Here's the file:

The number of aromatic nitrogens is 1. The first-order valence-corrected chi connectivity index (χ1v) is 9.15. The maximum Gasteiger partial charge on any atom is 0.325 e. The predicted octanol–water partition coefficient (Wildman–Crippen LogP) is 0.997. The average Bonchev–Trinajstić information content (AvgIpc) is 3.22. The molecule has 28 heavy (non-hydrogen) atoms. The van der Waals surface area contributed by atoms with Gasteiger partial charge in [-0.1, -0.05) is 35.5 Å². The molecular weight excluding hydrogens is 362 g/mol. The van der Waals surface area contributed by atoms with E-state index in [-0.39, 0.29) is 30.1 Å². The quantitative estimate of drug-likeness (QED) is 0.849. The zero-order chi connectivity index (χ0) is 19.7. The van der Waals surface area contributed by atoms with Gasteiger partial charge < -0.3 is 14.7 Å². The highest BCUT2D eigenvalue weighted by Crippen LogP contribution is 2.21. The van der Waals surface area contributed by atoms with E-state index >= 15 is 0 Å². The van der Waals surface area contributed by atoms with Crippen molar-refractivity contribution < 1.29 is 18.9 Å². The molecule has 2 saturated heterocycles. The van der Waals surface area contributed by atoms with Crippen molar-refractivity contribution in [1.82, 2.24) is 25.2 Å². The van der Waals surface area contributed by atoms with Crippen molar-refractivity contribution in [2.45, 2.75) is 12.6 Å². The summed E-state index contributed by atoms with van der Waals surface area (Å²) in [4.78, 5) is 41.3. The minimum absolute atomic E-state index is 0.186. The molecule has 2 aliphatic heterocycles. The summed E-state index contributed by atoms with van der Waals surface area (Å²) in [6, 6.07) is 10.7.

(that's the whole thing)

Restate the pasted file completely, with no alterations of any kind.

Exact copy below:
The number of aromatic nitrogens is 1. The first-order valence-corrected chi connectivity index (χ1v) is 9.15. The maximum Gasteiger partial charge on any atom is 0.325 e. The predicted octanol–water partition coefficient (Wildman–Crippen LogP) is 0.997. The average Bonchev–Trinajstić information content (AvgIpc) is 3.22. The molecule has 28 heavy (non-hydrogen) atoms. The van der Waals surface area contributed by atoms with Gasteiger partial charge in [-0.1, -0.05) is 35.5 Å². The molecular weight excluding hydrogens is 362 g/mol. The van der Waals surface area contributed by atoms with E-state index in [-0.39, 0.29) is 30.1 Å². The quantitative estimate of drug-likeness (QED) is 0.849. The zero-order chi connectivity index (χ0) is 19.7. The van der Waals surface area contributed by atoms with Gasteiger partial charge < -0.3 is 14.7 Å². The highest BCUT2D eigenvalue weighted by Crippen LogP contribution is 2.21. The van der Waals surface area contributed by atoms with E-state index >= 15 is 0 Å². The van der Waals surface area contributed by atoms with Crippen molar-refractivity contribution < 1.29 is 18.9 Å². The molecule has 2 saturated heterocycles. The van der Waals surface area contributed by atoms with Crippen molar-refractivity contribution in [1.82, 2.24) is 25.2 Å². The van der Waals surface area contributed by atoms with Crippen molar-refractivity contribution in [2.45, 2.75) is 12.6 Å². The summed E-state index contributed by atoms with van der Waals surface area (Å²) in [4.78, 5) is 41.3. The minimum absolute atomic E-state index is 0.186. The molecule has 2 aliphatic heterocycles. The summed E-state index contributed by atoms with van der Waals surface area (Å²) in [6, 6.07) is 10.7.